You've likely heard this a lot lately. When you're on an airplane, you need to know where the exit doors are and what to do in an emergency. If you're in a movie theater or other public place, you need to pay attention to where the exits are in case of a fire or active shooter.
You need to have an escape plan.
We want you to be prepared for the worst no matter what life throws at you.
And your portfolio is no different. You want to make sure you have a solid "escape plan" in place should stocks take a dive. Ideally, you want to keep your losses small and let your winners ride.
For stocks, the best way to escape is something called "stop losses."
Stop losses are prices or percentages you set as "exits" on your stock. When your stock falls to that price or by that percentage, you sell. No questions asked, no second guessing. That way you limit exactly how much you lose. Stop losses take the guesswork out of knowing when to act.
There are two types of stop losses...
Hard stops are based on a set price or percentage below the purchase price. If the stock falls to that amount at any time, you sell.
Let's say you purchase Stock X at $10 and set a 20% hard stop at $8. No matter how high its price goes, you would sell once Stock X fell back to $8.
Hard stops are usually recommended for more volatile stocks... sectors or companies that regularly see wild swings in price. But it also means you're locked in and could lose a substantial amount if you've held a stock for a long time. That's why it's sometimes better to use a stop that follows price movement...
Trailing stops are based on a percentage below the purchase price, but they don't stay the same. As the stock price hits new highs, the trailing stop follows it.
Let's say you set a trailing stop at 20% below your purchase price. For Stock X, you'd start out at $8, the same as a hard stop.
But here's the difference... As Stock X's price rises, the trailing stop follows. So, if the stock rises to $11, the stop would rise to $8.80 (20% below the $11 high). And if Stock X went up to $15, the stop would be $12... if it hit $20, the stop would be $16... and so on.
Trailing stops only adjust upward based on the highest price the stock hits. So, in this example, if the stock hits $15 and then goes down, you would sell at your trailing stop of $12.
Choosing which stop to use takes time and experience. We wrote about it in an issue of our sister publication, Health & Wealth Bulletin and we encourage you to read it (access it right here).
Once you've picked the type of stop you want to follow, it's just a matter of tracking it. Most brokers give you the option to enter your stops "into the market" using stop-loss orders or trailing-stop orders...Don't do it.
Other investors or brokers can see those orders and might manipulate the stock price to push you out of it. That's why we urge you to track your own stop losses.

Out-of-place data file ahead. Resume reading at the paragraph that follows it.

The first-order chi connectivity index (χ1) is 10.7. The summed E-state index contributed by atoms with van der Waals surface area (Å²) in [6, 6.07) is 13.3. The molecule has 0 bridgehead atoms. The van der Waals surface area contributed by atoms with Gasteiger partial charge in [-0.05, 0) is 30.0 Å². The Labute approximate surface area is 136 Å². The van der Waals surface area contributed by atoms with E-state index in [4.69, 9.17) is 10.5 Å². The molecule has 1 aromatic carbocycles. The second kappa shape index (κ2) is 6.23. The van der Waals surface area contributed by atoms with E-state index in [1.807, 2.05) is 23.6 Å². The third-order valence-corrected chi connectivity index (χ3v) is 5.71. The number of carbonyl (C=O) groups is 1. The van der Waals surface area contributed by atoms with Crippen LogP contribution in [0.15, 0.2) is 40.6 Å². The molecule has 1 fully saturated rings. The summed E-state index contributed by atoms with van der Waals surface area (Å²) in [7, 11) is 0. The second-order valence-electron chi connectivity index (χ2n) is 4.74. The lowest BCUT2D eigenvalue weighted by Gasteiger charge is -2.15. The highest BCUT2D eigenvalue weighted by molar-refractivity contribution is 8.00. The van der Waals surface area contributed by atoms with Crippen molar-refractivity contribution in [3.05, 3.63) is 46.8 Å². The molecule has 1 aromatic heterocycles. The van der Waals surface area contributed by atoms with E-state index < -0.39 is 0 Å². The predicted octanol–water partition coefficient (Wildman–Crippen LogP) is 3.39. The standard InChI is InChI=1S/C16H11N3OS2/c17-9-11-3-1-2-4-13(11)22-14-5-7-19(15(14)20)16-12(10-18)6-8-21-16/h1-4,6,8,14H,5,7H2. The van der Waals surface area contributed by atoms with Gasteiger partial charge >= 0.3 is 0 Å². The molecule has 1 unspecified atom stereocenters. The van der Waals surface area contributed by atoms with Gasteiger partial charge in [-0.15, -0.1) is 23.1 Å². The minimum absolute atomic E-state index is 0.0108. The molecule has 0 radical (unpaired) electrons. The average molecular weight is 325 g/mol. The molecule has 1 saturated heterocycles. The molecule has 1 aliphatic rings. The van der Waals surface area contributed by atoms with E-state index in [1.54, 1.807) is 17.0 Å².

Now, we all live full, busy lives. We don't have time to watch our stops or stocks constantly. In a few surveys, people said one reason they didn't invest was a lack of time. Most of us worry we won't be able to pay attention to our stocks on a regular basis and as such, miss the boat on buying or selling. But here's where a time-saving solution comes in...
A few years ago, our colleague Dr. Richard Smith put together a new service, TradeStops, to help people track their portfolio positions automatically. It lets you put in the stocks you want to track and sends alerts whenever a position hits a stop loss.
Take a look at how simple it is...
You can import a portfolio from your broker easily:
There are also options to enter positions manually, including multiple portfolios, and set your own alerts for the type of stop you want to use.
Last week, Richard joined Stansberry Research founder Porter Stansberry and analyst Steve Sjuggerud for a webinar about what's going on in the markets, when a bear market could hit, and how to keep your investments safe. If you think you don't have time to track your own stops, you need to watch this webinar to find out how you can save not only time, but also profits. Make sure to watch a replay of the webinar and learn more about TradeStops right here.
TradeStops is a great way to take the guesswork out of following your stocks and protecting your portfolio. It's a must-have for any investor.
One last note: Our publisher, Stansberry Research, owns TradeStops. So as a company, we do receive some compensation for this product. But we only recommend what we believe will help our readers live a richer, happier life.
Here's to a fresh start,
Amanda Cuocci & Laura Bente
May 13, 2018
P.S. No, we didn't forget... We'd also like to wish everyone a happy Mother's Day today. (Hi, Mom!) Does your mother read The Sunday Refresh? If not, invite her to sign up today by sending her this link.